The multiple outputs of NLP

May 19, 2011

Breaking the dualism present in who knows more the trainer or the change agent?

An interesting topic has been discussed in NLP circles lately arguing that people who spend most of their time working on a one to one basis with local clients are more effective when it comes to doing NLP change work than NLP trainers who teach the skills and do change work in the public setting. This argument by the nature of its dualistic perspective is limiting. Either/or dichotomies tend to be reductionist. If the presupposition within the dichotomy is accepted, then you are limited to one side of the coin. If you take the proposal I made in the opening paragraph, the different facets of NLP are surface structures and representations of the deep structure of your NLP knowledge, there is no dichotomy and you can develop multiple surface structures. In other words the skills for conducting private NLP practice and the skills for conducting NLP training and all the other elements of NLP are part of the same system, are thus complementary, there is no dualism.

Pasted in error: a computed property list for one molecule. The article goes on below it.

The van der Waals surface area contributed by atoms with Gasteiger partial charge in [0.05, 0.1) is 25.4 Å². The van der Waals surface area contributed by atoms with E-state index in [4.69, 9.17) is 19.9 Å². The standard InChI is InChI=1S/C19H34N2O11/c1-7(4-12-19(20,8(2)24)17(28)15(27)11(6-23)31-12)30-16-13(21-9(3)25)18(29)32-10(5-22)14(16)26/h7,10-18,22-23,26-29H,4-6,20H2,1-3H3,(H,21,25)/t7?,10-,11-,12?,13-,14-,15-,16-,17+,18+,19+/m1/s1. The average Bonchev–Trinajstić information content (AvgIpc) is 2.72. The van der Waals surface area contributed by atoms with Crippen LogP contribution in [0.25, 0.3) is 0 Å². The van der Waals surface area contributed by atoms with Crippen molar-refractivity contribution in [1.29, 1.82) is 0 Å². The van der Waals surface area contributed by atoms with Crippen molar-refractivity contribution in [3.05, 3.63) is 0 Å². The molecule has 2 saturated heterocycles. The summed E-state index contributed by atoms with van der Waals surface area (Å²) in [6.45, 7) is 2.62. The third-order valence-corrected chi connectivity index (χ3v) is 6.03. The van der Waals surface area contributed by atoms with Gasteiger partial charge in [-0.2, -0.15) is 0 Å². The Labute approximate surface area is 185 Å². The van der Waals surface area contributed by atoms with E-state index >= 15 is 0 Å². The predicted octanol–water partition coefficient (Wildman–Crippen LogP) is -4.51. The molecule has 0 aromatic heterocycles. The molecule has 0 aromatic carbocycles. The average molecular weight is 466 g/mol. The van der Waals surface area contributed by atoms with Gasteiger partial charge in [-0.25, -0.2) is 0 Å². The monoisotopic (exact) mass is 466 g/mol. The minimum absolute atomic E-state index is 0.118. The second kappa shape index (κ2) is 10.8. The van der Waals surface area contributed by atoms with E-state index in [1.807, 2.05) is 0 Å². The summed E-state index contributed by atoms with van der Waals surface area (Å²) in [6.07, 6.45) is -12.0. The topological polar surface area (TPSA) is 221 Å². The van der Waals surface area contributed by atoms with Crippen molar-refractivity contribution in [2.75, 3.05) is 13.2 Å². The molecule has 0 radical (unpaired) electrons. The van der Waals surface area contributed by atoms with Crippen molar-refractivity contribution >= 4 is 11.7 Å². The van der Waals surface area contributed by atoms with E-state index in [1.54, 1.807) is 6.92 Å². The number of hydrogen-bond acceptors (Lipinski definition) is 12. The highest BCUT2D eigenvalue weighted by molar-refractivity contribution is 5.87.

When I first learned NLP, a fire was lit within me. That fire was my passion which is as strong today as it was 16 years after studying my first practitioner course. My first set of activities after my early courses, was practice, practice and practice. I formed a small group with people who were at the same level as me and we really explored what we had learned on our courses. This is akin to learning a language fluently; the language class teaches you how to formulate the constructs within that language, speaking the language and getting feedback gives you fluency. From the practice, I knew what I wanted, to make NLP my business. I soon became a change agent, working with people with all sorts of issues from addictions, extreme fears, health issues, stutterers and what ever else came my way. I would sometimes spend up to ten hours a day working with different clients and I loved it. When you work this way in a private practice you benefit from direct client verbal and non verbal feedback. The most important feedback of all is the results of the work and learning from the key leverage points in the session. In one to one work you will soon learn the contraindications of NLP patterning and the weaknesses of what I call ‘Readers Digest NLP’. NLP was never meant to be read from manuals and scripts, NLP is client led.